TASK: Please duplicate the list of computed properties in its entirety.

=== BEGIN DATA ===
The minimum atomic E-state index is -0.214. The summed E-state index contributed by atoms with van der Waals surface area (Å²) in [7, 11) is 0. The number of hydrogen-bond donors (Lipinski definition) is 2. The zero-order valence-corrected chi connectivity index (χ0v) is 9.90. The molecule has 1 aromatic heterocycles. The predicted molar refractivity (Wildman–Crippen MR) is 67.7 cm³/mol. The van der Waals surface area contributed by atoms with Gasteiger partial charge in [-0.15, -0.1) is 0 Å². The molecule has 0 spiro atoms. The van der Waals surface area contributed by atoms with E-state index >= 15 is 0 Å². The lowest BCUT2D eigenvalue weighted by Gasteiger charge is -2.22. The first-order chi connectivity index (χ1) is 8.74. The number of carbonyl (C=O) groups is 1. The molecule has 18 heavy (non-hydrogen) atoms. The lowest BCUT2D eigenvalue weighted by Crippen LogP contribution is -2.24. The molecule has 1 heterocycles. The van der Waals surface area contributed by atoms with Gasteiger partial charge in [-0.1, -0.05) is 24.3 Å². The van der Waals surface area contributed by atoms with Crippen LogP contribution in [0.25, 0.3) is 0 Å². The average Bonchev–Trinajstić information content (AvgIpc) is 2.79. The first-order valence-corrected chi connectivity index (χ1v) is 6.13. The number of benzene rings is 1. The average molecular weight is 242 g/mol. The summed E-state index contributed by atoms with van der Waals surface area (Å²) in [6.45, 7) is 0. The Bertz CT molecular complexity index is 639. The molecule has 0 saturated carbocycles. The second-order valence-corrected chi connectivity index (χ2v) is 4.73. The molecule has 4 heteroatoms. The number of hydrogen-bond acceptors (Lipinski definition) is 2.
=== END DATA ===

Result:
The minimum atomic E-state index is -0.214. The summed E-state index contributed by atoms with van der Waals surface area (Å²) in [7, 11) is 0. The number of hydrogen-bond donors (Lipinski definition) is 2. The zero-order valence-corrected chi connectivity index (χ0v) is 9.90. The molecule has 1 aromatic heterocycles. The predicted molar refractivity (Wildman–Crippen MR) is 67.7 cm³/mol. The van der Waals surface area contributed by atoms with Gasteiger partial charge in [-0.15, -0.1) is 0 Å². The molecule has 0 spiro atoms. The van der Waals surface area contributed by atoms with E-state index >= 15 is 0 Å². The lowest BCUT2D eigenvalue weighted by Gasteiger charge is -2.22. The first-order chi connectivity index (χ1) is 8.74. The number of carbonyl (C=O) groups is 1. The molecule has 18 heavy (non-hydrogen) atoms. The lowest BCUT2D eigenvalue weighted by Crippen LogP contribution is -2.24. The molecule has 1 heterocycles. The van der Waals surface area contributed by atoms with Gasteiger partial charge in [-0.1, -0.05) is 24.3 Å². The van der Waals surface area contributed by atoms with Crippen LogP contribution in [0.25, 0.3) is 0 Å². The average Bonchev–Trinajstić information content (AvgIpc) is 2.79. The first-order valence-corrected chi connectivity index (χ1v) is 6.13. The number of benzene rings is 1. The average molecular weight is 242 g/mol. The summed E-state index contributed by atoms with van der Waals surface area (Å²) in [6.45, 7) is 0. The Bertz CT molecular complexity index is 639. The molecule has 0 saturated carbocycles. The second-order valence-corrected chi connectivity index (χ2v) is 4.73. The molecule has 4 heteroatoms. The number of hydrogen-bond acceptors (Lipinski definition) is 2.